What Can Be Done to Improve Gender Equality in Israeli High-Tech?

In this report, we have presented an up-to-date situation report describing the representation of women at different stages pertaining to their employment in the Israeli innovation ecosystem. A wide range of reasons leads to a low number of women in hightech, from social paving young women not to choose these subjects in academic studies, the difficulty of women high-tech professions to build a career alongside a family, and a lack of role models.1 In the field of entrepreneurship, where we saw that less than 10% of startups’ CEOs are women, the problems only intensify. Women report disparities related to the male work environment and bias of male investors, a lack of women in decision making positions, and a networking gap that negatively impacts women.2

Nevertheless what can be done

To improve the level of gender equality in Israeli high-tech, effort must be made at each of the stages surveyed in this report (and in other areas that, for lack of space, were not included). An interdepartmental government team is presently formulating recommendations for addressing the problem of human resources in the high-tech industry and to increase its number of employees. This team is addressing a significant portion of the issues presented in this report and will submit its conclusions and recommendations later this year.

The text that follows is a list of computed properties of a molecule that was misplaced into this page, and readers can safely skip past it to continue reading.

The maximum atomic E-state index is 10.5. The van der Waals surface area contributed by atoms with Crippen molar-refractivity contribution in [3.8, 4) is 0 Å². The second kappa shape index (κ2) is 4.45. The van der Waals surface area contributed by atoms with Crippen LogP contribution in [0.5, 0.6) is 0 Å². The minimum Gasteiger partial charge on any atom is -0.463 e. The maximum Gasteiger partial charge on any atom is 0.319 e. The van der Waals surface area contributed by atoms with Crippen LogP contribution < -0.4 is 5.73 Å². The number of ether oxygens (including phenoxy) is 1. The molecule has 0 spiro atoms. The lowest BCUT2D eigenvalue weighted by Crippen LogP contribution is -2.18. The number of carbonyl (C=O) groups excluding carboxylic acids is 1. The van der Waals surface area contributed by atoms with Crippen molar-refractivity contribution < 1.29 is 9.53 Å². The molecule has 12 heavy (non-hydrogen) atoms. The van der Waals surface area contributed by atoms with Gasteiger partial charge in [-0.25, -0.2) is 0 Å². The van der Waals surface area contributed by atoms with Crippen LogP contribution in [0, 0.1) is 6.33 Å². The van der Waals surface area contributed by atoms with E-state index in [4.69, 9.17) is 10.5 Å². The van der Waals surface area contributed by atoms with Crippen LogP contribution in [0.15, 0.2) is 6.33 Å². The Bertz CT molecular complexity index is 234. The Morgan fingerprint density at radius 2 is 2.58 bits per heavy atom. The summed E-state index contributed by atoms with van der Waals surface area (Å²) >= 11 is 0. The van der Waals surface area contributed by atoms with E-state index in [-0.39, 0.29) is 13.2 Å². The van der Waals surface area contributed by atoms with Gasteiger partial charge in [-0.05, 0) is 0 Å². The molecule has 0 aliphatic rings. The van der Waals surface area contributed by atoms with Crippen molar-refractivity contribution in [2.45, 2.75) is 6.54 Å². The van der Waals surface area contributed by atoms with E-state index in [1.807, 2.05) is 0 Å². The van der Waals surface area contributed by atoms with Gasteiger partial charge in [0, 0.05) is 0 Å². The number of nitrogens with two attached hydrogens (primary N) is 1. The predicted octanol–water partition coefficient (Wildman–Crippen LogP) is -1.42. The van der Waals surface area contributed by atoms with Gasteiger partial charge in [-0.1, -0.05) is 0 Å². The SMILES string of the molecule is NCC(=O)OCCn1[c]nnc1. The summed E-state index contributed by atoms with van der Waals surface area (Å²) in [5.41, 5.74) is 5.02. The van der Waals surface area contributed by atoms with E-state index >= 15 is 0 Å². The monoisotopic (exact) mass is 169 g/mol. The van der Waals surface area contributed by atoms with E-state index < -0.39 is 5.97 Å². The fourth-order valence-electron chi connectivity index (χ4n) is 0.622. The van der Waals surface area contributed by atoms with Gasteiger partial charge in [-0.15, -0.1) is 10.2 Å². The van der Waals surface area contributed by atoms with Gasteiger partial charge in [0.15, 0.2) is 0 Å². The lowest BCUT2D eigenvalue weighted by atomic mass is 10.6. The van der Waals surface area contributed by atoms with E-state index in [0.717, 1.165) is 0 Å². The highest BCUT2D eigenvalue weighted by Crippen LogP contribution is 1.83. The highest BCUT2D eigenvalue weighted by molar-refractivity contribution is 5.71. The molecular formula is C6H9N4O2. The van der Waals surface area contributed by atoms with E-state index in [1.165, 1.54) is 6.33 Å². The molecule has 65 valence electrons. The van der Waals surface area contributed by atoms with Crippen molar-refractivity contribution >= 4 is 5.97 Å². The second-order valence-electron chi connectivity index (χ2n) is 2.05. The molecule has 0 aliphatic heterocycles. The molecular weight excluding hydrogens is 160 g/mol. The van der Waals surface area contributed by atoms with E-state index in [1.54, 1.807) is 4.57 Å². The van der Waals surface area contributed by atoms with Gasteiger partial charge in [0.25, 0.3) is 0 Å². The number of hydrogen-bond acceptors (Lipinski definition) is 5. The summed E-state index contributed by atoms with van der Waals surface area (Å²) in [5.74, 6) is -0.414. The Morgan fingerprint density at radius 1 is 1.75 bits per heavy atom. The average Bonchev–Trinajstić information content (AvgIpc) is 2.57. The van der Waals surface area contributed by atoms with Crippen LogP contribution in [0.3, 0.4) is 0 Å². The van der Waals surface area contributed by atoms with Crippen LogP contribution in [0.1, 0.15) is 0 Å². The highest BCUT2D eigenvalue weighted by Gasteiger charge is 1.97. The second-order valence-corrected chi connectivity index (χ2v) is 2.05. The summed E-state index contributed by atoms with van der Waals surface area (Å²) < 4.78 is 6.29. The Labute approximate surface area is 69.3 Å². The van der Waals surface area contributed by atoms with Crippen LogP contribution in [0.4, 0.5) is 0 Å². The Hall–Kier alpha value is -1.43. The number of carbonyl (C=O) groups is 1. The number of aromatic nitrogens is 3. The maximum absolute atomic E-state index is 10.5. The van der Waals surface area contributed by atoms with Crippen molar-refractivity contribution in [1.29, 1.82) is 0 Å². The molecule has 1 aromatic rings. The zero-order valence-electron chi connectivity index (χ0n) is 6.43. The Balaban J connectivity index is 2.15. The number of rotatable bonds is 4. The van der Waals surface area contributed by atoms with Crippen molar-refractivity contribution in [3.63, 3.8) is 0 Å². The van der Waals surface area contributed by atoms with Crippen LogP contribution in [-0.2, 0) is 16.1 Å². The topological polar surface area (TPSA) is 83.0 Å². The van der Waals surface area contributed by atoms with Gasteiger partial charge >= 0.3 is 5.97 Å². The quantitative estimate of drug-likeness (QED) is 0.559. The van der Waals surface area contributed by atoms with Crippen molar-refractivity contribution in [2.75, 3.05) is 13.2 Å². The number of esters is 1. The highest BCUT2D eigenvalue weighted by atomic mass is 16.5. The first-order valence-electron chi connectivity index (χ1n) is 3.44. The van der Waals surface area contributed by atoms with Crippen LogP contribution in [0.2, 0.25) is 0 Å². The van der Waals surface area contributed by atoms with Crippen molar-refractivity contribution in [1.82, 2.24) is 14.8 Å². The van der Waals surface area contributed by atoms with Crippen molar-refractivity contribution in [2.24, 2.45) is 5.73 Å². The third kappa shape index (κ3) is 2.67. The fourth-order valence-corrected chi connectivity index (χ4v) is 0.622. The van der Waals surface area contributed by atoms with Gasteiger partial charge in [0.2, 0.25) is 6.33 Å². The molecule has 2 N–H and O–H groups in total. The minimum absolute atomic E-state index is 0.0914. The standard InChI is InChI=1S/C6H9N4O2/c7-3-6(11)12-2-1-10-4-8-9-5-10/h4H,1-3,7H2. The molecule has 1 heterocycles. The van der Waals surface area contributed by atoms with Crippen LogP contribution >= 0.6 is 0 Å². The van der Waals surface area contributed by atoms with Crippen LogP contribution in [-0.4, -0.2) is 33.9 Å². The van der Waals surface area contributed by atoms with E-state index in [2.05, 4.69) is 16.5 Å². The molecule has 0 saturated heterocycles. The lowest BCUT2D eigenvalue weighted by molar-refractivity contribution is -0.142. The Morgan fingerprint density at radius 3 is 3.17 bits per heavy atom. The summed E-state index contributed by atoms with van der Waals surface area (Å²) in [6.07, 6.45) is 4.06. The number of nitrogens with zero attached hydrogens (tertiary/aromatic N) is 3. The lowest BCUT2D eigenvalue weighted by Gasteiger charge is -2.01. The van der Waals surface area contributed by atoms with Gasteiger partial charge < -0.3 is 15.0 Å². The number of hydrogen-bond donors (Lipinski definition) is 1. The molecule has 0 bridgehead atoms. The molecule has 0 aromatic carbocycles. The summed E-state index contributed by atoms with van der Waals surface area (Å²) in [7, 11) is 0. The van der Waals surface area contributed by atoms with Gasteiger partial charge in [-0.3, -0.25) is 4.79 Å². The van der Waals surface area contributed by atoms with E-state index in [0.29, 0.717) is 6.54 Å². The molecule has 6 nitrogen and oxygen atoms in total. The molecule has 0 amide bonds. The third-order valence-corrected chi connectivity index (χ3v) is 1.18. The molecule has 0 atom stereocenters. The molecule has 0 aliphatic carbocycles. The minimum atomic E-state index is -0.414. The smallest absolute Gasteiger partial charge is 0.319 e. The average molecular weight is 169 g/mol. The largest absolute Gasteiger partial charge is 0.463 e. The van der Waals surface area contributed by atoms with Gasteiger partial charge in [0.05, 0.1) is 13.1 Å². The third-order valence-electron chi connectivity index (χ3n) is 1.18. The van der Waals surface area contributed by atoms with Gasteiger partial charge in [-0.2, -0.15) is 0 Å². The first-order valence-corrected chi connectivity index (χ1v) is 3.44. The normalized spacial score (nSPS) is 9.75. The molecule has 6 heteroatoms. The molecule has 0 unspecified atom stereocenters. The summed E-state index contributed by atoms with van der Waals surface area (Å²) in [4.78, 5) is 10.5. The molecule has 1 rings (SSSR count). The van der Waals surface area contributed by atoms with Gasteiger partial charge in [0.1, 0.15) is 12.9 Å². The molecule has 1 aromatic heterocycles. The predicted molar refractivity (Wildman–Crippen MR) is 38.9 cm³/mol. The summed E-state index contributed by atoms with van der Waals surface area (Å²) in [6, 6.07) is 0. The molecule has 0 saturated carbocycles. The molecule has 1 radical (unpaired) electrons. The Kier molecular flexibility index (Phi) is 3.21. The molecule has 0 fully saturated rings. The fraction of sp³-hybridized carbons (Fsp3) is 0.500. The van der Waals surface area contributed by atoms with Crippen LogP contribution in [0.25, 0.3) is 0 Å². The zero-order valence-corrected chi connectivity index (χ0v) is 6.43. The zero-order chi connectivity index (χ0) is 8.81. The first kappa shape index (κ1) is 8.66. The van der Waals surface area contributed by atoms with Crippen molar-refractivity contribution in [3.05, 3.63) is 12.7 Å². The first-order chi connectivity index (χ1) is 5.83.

Below are some preliminary directions of action that stem from the conclusions and insights presented in this report:

  • Encouraging young women to choose mathematics, technology, and science studies in high school.
  • Increasing the number of women serving in core technology roles in the military, including development and cyber.
  • Increasing the number of women in academic study courses relevant for integrating into the high-tech industry.
  • Focusing government attention on employing women in high-tech training programs.
  • Increasing the number of senior women staff members in academic departments relevant to high-tech professions.
  • Operating programs to reduce unconscious gender bias in the variety of entities involved in the field and in the designated training programs.
  • Promoting supportive regulation in the labor market that will ease the integration of women, especially mothers, into high-tech.
  • Promoting women to executive positions – from junior management.
  • Maximizing women’s entrepreneurial potential for those interested in this direction.
  • Expanding the Innovation Authority’s efforts to encourage women to apply for the various investment avenues.
  • Appointing women to partner roles in venture capital funds.